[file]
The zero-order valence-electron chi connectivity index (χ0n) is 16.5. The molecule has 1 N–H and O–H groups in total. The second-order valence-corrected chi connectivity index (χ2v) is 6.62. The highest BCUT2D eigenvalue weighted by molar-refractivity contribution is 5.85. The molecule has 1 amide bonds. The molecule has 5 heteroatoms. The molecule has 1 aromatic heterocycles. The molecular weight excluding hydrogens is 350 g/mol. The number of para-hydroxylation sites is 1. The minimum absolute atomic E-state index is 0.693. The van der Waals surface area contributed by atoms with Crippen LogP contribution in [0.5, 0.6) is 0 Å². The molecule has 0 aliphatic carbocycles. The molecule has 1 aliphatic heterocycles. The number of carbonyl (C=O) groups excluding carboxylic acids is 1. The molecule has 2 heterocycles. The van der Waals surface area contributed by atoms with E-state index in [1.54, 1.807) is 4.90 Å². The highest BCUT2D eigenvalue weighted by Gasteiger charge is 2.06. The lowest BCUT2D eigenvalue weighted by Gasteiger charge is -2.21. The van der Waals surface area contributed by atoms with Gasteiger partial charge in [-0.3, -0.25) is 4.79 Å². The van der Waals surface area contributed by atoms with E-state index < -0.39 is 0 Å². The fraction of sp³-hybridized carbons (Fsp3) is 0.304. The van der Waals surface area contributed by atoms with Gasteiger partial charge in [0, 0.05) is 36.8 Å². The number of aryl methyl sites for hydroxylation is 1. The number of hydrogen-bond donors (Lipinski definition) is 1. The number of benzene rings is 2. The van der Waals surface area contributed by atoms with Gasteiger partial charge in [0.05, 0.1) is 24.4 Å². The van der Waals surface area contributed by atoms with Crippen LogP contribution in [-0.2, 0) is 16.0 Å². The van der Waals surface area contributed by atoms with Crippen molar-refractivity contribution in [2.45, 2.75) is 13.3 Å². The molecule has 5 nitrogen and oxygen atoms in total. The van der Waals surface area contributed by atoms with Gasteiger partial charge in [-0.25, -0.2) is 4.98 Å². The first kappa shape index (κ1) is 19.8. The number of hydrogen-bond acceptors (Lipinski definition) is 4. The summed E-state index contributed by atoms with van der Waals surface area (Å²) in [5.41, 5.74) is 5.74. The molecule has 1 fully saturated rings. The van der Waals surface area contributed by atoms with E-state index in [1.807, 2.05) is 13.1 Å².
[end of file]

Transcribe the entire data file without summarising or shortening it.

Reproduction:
The zero-order valence-electron chi connectivity index (χ0n) is 16.5. The molecule has 1 N–H and O–H groups in total. The second-order valence-corrected chi connectivity index (χ2v) is 6.62. The highest BCUT2D eigenvalue weighted by molar-refractivity contribution is 5.85. The molecule has 1 amide bonds. The molecule has 5 heteroatoms. The molecule has 1 aromatic heterocycles. The molecular weight excluding hydrogens is 350 g/mol. The number of para-hydroxylation sites is 1. The minimum absolute atomic E-state index is 0.693. The van der Waals surface area contributed by atoms with Crippen LogP contribution in [0.5, 0.6) is 0 Å². The molecule has 0 aliphatic carbocycles. The molecule has 1 aliphatic heterocycles. The number of carbonyl (C=O) groups excluding carboxylic acids is 1. The molecule has 2 heterocycles. The van der Waals surface area contributed by atoms with E-state index in [1.54, 1.807) is 4.90 Å². The highest BCUT2D eigenvalue weighted by Gasteiger charge is 2.06. The lowest BCUT2D eigenvalue weighted by Gasteiger charge is -2.21. The van der Waals surface area contributed by atoms with Gasteiger partial charge in [-0.3, -0.25) is 4.79 Å². The van der Waals surface area contributed by atoms with E-state index < -0.39 is 0 Å². The fraction of sp³-hybridized carbons (Fsp3) is 0.304. The van der Waals surface area contributed by atoms with Gasteiger partial charge in [0, 0.05) is 36.8 Å². The number of aryl methyl sites for hydroxylation is 1. The number of hydrogen-bond donors (Lipinski definition) is 1. The number of benzene rings is 2. The van der Waals surface area contributed by atoms with Gasteiger partial charge in [0.05, 0.1) is 24.4 Å². The van der Waals surface area contributed by atoms with Crippen LogP contribution in [-0.2, 0) is 16.0 Å². The van der Waals surface area contributed by atoms with Crippen molar-refractivity contribution in [2.45, 2.75) is 13.3 Å². The molecule has 5 nitrogen and oxygen atoms in total. The van der Waals surface area contributed by atoms with Gasteiger partial charge in [-0.25, -0.2) is 4.98 Å². The first kappa shape index (κ1) is 19.8. The number of hydrogen-bond acceptors (Lipinski definition) is 4. The summed E-state index contributed by atoms with van der Waals surface area (Å²) in [5.41, 5.74) is 5.74. The molecule has 1 fully saturated rings. The van der Waals surface area contributed by atoms with E-state index in [1.807, 2.05) is 13.1 Å².